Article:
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Chronicles of Jerahmeel, by M. Gaster [1899], at

LXXXVII. (1) Now, Ptolemy the Macedonian, who was made King of Egypt, was a wise and clever king, who delighted much in books. He, therefore, commanded his two officers to collect very many of them. The names of these princes were Aristios and Andrios. Having collected together many Median and Persian books, besides others in all kinds of languages, the king said to them, 'How many books have you obtained?' 'Nine hundred and fifty,' they replied. Ptolemy laughed at this, and said, 'Go and add another fifty to make a thousand.'

(2) But Aristios and Andrios replied, 'O my lord, it is in vain that we weary ourselves to obtain these books, since they are useless. Now, if it please the king, let him write to the priest at Jerusalem, and he will send thee some wise men of that place, conversant with the Greek language, who will explain to thee their law, which is the holy writing, but the books we have copied are of no use.'

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(3) Acting upon their advice, the king made such a request of the priest who was in those days, and the high priest sent him seventy priests with Eleazar as their chief, the same Eleazar who was afterwards tried during the reign of Antiochus, and who died a martyr's death for his God.

(4) When Eleazar and these seventy priestly interpreters came to Egypt, Ptolemy, having put them in seventy different houses, one distinct from the other, provided each one with a scribe, and the priests interpreted the whole twenty-four books of the law, which these seventy elders then translated from Hebrew into Greek. As soon as it was finished, Eleazar brought the various copies to the king, who, after reading each one of them, found that they were all of one mind, and that the interpretations of all were identical. (5) The king was much rejoiced at this, and, presenting Eleazar and the seventy elders with much money, sent them back to Jerusalem. He further gave 150,000 men of Judah their freedom, besides presenting them each with fifty drachmas of gold, and a table of pure gold weighing 1,000 talents for the temple. Upon it he engraved the land of Egypt, and the course of the river Nile in Egypt, by which the country is watered, and inlaid it with precious stones, so that the like of it had never been seen in all the land. This the King Ptolemy sent as a present to the temple of the great and awe-inspiring God of the whole world.

(6) A long time after this, Antiochus was made King of Macedonia, while Ptolemy, King of Egypt, was gathered to his people, and another Ptolemy succeeded him. But Antiochus rose up against him, and having slain him, captured the whole land of Egypt, over which he reigned. (7) In those days fierce battles began to be fought against the people of Judah, for after Antiochus had smitten Egypt he became very proud, and issued a proclamation to every people, commanding them to bow down to the image of the king. And all the nations obeyed. But the godless men of our people, Menelaos, Simeon, Alkimos, and others,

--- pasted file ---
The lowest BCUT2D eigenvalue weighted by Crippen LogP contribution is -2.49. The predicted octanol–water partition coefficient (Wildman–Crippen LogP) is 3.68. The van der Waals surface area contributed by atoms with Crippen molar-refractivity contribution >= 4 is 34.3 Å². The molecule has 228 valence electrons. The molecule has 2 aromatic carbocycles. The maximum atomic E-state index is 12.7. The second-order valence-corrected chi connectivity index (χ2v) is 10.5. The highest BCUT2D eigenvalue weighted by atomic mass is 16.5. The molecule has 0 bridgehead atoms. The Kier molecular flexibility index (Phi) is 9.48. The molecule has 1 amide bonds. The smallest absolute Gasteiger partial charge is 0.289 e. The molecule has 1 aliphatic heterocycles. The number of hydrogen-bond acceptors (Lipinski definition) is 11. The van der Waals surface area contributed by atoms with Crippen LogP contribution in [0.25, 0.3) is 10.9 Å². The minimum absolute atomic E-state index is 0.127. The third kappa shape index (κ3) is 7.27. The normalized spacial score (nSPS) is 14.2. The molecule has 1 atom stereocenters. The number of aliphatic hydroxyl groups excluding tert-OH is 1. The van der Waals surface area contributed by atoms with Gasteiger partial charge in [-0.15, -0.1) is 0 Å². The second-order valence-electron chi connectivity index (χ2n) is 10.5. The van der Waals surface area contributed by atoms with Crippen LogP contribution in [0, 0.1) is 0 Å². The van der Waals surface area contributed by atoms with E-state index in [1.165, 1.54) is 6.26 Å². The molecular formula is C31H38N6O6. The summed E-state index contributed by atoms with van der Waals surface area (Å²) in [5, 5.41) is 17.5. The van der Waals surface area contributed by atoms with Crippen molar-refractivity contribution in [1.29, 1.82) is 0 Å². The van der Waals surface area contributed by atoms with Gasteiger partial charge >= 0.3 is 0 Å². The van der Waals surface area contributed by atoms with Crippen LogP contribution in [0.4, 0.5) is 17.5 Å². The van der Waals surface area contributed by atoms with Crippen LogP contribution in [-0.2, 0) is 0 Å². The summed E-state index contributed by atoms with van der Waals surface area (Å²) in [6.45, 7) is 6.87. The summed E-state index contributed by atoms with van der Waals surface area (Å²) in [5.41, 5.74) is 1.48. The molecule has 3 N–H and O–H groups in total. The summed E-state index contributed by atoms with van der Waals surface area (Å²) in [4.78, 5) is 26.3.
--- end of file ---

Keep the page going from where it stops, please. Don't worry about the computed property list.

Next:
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incited Antiochus to do evil to the Israelites. At this time a great miracle was seen in Jerusalem. There were seen forty men riding between heaven and earth on what seemed like horses of fire. The riders carried in their hands partly golden implements of war, with which they fought one against the other for forty days. At this the wicked men of our people went to King Antiochus, and said, Behold, we have seen a miracle in Jerusalem, and the people say that Antiochus the king is dead, and are rejoicing at the downfall of our lord.' (8) The king was greatly angered at this, and immediately went to Jerusalem and smote them with the edge of the sword, so that there was a great slaughter in the city. A great multitude were sent into exile, and the assembly of the Ḥassidim scattered. They fled to the forest, and fed upon the grass as animals, and hid themselves in the forest like wild beasts, for Antiochus was not satisfied with slaying many, but he sent many more into captivity, and when he left the land of Judah, he left his officers to afflict the people, and he left Phillipos the Pelusian. They are Phrygians (###), and so are also the Trojans (###), of whom the Romans are descended. Phillipos belonged to that race. The king left him there to oppress the Israelites, commanding him thus, 'Whoever is willing to bow down to the image I set up, and to eat of the flesh of the swine, shall live, but all who refuse shall be slain without mercy. Prohibit also this people from observing the Sabbath, and from circumcising their children.'